acceleration of Earth's gravity in , to get pounds of force. You just have to
know these things. This was a lot of work, but it's over now. We finally get
Let's calculate a few numbers. The following table gives the force of air resistance
for a number of interesting speeds:
We can see that the force of air resistance goes up rapidly with speed, until we need
over 350 pounds of constant force just to overcome drag at 150 miles per hour. We can now
show where horsepower comes in.
Horsepower is a measure of power, which is a technical term in physics. It
measures the amount of work that a force does as it acts over time. Work is
another technical term in physics. It measures the actual effect of a force in moving an
object over a distance. If we move an object one foot by applying a force of one pound, we
are said to be doing one foot-pound of work. If it takes us one second to move the object,
we have exerted one foot-pound per second of power. A horsepower is 550 foot-pounds per
second. It is another one of those historical units that Napoleon hated and that has no
reasonable origin in science.
We can expend one horsepower by exerting 550 pounds of force to move an object 1 foot
in 1 second, or by exerting 1 pound of force to move an object 550 feet in 1 second, or by
exerting 1 pound of force to move an object 1 foot in 0.001818 seconds, and so on. All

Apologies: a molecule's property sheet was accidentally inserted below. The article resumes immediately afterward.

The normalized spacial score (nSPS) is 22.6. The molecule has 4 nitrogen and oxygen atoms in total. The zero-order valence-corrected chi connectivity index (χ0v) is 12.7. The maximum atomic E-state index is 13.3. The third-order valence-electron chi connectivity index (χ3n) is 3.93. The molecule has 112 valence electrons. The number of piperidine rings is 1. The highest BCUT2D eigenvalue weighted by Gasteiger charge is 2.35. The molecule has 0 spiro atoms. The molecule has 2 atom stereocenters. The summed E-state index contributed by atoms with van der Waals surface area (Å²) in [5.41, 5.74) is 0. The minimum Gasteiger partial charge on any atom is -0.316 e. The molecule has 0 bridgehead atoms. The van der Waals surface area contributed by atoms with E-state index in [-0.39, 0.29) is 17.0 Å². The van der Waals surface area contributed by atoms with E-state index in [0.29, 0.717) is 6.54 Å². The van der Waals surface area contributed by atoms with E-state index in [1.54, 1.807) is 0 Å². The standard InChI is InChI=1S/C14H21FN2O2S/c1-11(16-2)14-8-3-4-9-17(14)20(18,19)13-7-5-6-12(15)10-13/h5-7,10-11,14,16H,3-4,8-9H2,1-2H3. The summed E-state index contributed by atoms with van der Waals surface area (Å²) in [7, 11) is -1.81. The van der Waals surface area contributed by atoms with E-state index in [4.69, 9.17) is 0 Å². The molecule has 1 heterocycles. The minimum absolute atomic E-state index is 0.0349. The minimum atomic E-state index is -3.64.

these actions take the same amount of power. Incidentally, a horsepower happens to be
equal also to 745 watts. So, if you burn about 8 light bulbs in your house, someone
somewhere is expending at least one horsepower (and probably more like four or five) in
electrical forces to keep all that going for you, and you pay for the service at the end
of the month!.
All this means that to find out how much horsepower it takes to overcome air resistance
at any speed, we need to multiply the force of air resistance by speed (in feet per
second, converted from miles per hour), and divide by 550, to convert foot-lb/sec to
horsepower. The formula is and we get the following numbers from the
formula for a few interesting speeds.
I put 55 mph and 65 mph in this table to show why some people think that the 55 mph
national speed limit saves gasoline. It only requires about 7 hp to overcome drag at 55
mph, while it requires almost 12 hp to overcome drag at 65. Fuel consumption is
approximately proportional to horsepower expended.
More interesting to the racer is the fact that it takes 145 hp to overcome drag at 150
mph. We know that our Corvette example car has about 240 hp, so about 95 hp must be going
into overcoming rolling resistance and the slight braking forces arising from internal
friction in the drive train and wheel bearings. Race cars capable of going 200 mph usually
have at least 650 hp, about 350 of which goes into overcoming air resistance. It is
probably possible to go 200 mph with a car in the 450-500 hp range, but such a car would
have very good aerodynamics; expensive, low-friction internal parts; and low rolling
resistance tires, which are designed to have the smallest possible contact patch like high
performance bicycle tires, and are therefore not good for handling.